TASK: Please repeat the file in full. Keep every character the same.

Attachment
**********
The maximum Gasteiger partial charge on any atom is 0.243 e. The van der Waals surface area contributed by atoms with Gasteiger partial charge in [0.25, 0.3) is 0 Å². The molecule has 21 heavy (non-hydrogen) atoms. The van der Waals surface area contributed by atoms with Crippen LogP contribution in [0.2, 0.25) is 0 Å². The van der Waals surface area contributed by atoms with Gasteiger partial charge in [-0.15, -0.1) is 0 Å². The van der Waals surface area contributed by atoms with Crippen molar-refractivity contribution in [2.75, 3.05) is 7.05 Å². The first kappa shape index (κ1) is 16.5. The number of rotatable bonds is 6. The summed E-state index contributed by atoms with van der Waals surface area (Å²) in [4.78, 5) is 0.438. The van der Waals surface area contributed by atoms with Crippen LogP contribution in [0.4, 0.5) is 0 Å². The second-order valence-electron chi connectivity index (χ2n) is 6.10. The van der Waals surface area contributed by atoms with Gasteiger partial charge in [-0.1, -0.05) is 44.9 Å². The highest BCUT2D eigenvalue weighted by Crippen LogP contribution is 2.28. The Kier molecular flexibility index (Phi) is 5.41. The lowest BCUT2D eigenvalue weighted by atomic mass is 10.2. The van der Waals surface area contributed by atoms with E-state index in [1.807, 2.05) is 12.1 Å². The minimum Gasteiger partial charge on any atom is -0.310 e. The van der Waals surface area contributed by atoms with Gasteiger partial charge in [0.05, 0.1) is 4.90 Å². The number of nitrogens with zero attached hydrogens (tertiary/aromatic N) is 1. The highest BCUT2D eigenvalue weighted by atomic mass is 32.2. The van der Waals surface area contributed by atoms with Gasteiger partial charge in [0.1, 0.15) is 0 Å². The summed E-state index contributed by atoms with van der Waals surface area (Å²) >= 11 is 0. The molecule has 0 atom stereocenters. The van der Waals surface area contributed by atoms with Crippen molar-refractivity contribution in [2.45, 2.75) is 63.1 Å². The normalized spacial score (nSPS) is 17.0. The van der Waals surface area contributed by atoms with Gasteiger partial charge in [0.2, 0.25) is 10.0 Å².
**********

The maximum Gasteiger partial charge on any atom is 0.243 e. The van der Waals surface area contributed by atoms with Gasteiger partial charge in [0.25, 0.3) is 0 Å². The molecule has 21 heavy (non-hydrogen) atoms. The van der Waals surface area contributed by atoms with Crippen LogP contribution in [0.2, 0.25) is 0 Å². The van der Waals surface area contributed by atoms with Gasteiger partial charge in [-0.15, -0.1) is 0 Å². The van der Waals surface area contributed by atoms with Crippen molar-refractivity contribution in [2.75, 3.05) is 7.05 Å². The first kappa shape index (κ1) is 16.5. The number of rotatable bonds is 6. The summed E-state index contributed by atoms with van der Waals surface area (Å²) in [4.78, 5) is 0.438. The van der Waals surface area contributed by atoms with Crippen LogP contribution in [0.4, 0.5) is 0 Å². The second-order valence-electron chi connectivity index (χ2n) is 6.10. The van der Waals surface area contributed by atoms with Gasteiger partial charge in [-0.1, -0.05) is 44.9 Å². The highest BCUT2D eigenvalue weighted by Crippen LogP contribution is 2.28. The Kier molecular flexibility index (Phi) is 5.41. The lowest BCUT2D eigenvalue weighted by atomic mass is 10.2. The van der Waals surface area contributed by atoms with E-state index in [1.807, 2.05) is 12.1 Å². The minimum Gasteiger partial charge on any atom is -0.310 e. The van der Waals surface area contributed by atoms with Gasteiger partial charge in [0.05, 0.1) is 4.90 Å². The number of nitrogens with zero attached hydrogens (tertiary/aromatic N) is 1. The highest BCUT2D eigenvalue weighted by atomic mass is 32.2. The van der Waals surface area contributed by atoms with Gasteiger partial charge in [0.1, 0.15) is 0 Å². The summed E-state index contributed by atoms with van der Waals surface area (Å²) >= 11 is 0. The molecule has 0 atom stereocenters. The van der Waals surface area contributed by atoms with Crippen molar-refractivity contribution in [2.45, 2.75) is 63.1 Å². The normalized spacial score (nSPS) is 17.0. The van der Waals surface area contributed by atoms with Gasteiger partial charge in [0.2, 0.25) is 10.0 Å².